As a high-end, luxury brand we do not produce huge volumes of fragrances. But we sell them in 66 different countries around the world. Oman is our biggest market, but we also do well in Russia, Saudi Arabia, the United Arab Emirates and the United Kingdom.

In recent years we have expanded our product range. It now includes bath products, home collections, perfumed candles and leather goods. We are also planning to move into accessories such as jewelry, opticals and other accessories.

Amouage has recently expanded its product range to include bath products, home collections, perfumed candles and leather goods (photo: Amouage).

Why is intellectual property important to Amouage?

Amouage is all about creativity and originality. Without IP rights it is impossible to sustain creativity. In the perfume business creativity is a must if you want to stand out and inspire new trends. We always have to keep an eye on creativity and innovation. Any brand that stops doing that stops! So IP is very important to us. We mainly use trademarks and industrial design rights to protect our products both nationally and internationally.

Our name, Amouage, is a combination of the French word for love, “amour”, and the Arabic word for wave, “موجة”. It reflects the emotion that our perfumes evoke as well as the character and tone of our brands, which merge Eastern and Western ingredients to create beautiful international fragrances.

Industrial designs protect our bottles and packaging. The indented sides of our bottles give the impression of a wave. The shape of our female fragrance bottles echoes that of the Palace Ruwi Mosque in Muscat, while the bottles of our fragrances for men are shaped like a khanjar, Oman’s traditional dagger. The company’s logo on the front of the bottles is reminiscent of the royal seal.

The way our products are designed and packaged is extremely important for the image of our brand. While our bottles are made industrially, our perfumes are packaged by hand. The packaging is actually a work of art, and gives our perfumes an exclusive touch. We also ensure that all those involved in selling our products are well trained as this too is an important part of building up our reputation as an exclusive luxury brand.

Amouage is all about creativity and originality. Without IP rights it is impossible to sustain creativity.

Over the years, Amouage has invested strongly in building its brand recognition around the world, so it is essential that we protect it from illegal use by infringers. IP helps increase the value of our business and supports our efforts to bring Omani heritage to the world.

What lessons have you learned in developing your IP strategy?

Although protecting our IP assets is an expensive and complex affair, it is essential to the well-being of our business. Our experience underlines the importance of being proactive in registering our IP assets in all markets, both those in which we currently operate and those we plan on entering in the future. If we don’t register our trademarks then someone else will and our business will suffer. That is why IP is so central to the development and launch of our products. IP awareness is very high in the company. We are very proactive in protecting our IP assets and even protect pipeline products that are still some way from commercialization in prospective markets, to avoid any problems at launch.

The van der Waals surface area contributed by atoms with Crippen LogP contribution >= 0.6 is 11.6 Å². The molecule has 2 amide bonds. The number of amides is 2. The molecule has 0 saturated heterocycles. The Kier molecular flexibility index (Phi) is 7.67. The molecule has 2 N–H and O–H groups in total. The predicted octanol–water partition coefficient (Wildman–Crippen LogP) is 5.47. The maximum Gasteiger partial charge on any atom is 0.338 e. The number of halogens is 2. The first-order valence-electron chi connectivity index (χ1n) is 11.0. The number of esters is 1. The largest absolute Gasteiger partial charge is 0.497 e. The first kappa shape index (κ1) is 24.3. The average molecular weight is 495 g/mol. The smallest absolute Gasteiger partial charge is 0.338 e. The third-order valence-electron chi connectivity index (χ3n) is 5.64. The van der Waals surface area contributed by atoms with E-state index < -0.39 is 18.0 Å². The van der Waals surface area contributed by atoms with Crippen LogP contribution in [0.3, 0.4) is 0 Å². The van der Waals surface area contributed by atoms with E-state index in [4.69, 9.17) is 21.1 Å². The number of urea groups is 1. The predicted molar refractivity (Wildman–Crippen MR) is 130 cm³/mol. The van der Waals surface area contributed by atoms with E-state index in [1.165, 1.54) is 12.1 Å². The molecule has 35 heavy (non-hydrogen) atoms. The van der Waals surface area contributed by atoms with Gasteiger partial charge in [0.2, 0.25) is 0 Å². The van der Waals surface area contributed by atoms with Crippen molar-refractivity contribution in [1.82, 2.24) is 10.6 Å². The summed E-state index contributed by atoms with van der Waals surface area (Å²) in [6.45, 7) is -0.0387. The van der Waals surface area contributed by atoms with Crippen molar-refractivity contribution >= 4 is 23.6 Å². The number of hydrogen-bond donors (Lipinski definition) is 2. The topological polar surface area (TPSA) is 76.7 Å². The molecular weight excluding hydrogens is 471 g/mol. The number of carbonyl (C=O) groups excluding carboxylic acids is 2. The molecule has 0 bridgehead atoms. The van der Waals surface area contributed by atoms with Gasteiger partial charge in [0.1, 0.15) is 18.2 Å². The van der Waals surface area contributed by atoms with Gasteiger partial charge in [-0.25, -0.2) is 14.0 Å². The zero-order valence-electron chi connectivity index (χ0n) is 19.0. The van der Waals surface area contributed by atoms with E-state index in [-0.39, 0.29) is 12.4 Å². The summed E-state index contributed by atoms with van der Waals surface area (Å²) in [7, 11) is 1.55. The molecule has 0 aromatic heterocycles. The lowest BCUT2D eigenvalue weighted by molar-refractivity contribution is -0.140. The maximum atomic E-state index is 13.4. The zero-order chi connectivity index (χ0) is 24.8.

IP helps us to maximize our return on investment and minimizes the risks of free-riding. Much of the value of IP rights, however, depends on our ability to enforce them. We have registered our marks in all jurisdictions in which we trade and are therefore in a stronger position to successfully pursue infringers. Although it can be extremely costly, we make a point of actively pursuing infringers.

As we expand, we will continue to protect our IP assets in new markets. It is expensive and requires careful planning, but we cannot think of doing business without IP. It increases our business value and helps to strengthen our credibility and stature in the global perfume market.

What challenges are you facing as a luxury brand?

It takes around 18 months to develop a perfume. Amouage currently
has 38 branded fragrances. “Each perfume is a new creation and tells
a story,” says Rabin Chatterjee, Amouage’s Financial
Controller (photo: Amouage).

Controlling fake products is one of our biggest challenges. We take legal action when possible, but the people selling the fake products are often not those driving that illegal trade. Identifying and tackling the main culprits is very difficult.

Frequently, we have problems with certain distributors who for a kickback sell a small amount of our product to non-affiliated retailers, who then sell our perfumes at knockdown prices. This is really hampering our market and damaging the interest of our bona fide retailers and distributors – and, of course, our customers. It is damaging our reputation and our brand. To address the problem, each bottle of perfume now carries an indelible code which allows us to track each shipment. When we hear of a scam, we buy all the products and know exactly who handled it. Distributors that re-export to unauthorized retailers are blacklisted. We are also working with law enforcement authorities and government entities, and with their help we are often able to track the offenders and stop their businesses. But it really is a big and growing challenge.

What does the future hold?

Amouage has become a unique, high-end luxury brand with international appeal. Omanis love our products, as do an increasing number of consumers around the globe. Today, Amouage employs around 250 people and has 20 stand-alone shops in major cities worldwide. In the coming years, our aim is to double in size. To help boost our brand recognition, we are working to expand our presence among top luxury retailers. We are also continuing to expand our product range and are planning to break into new markets such as China, Japan and the Republic of Korea. So there is still a lot to do. But one thing is sure: IP will continue to be central to our business strategy for many years.

The WIPO Magazine is intended to help broaden public understanding of intellectual property and of WIPO’s work, and is not an official document of WIPO. The designations employed and the presentation of material throughout this publication do not imply the expression of any opinion whatsoever on the part of WIPO concerning the legal status of any country, territory or area or of its authorities, or concerning the delimitation of its frontiers or boundaries. This publication is not intended to reflect the views of the Member States or the WIPO Secretariat. The mention of specific companies or products of manufacturers does not imply that they are endorsed or recommended by WIPO in preference to others of a similar nature that are not mentioned.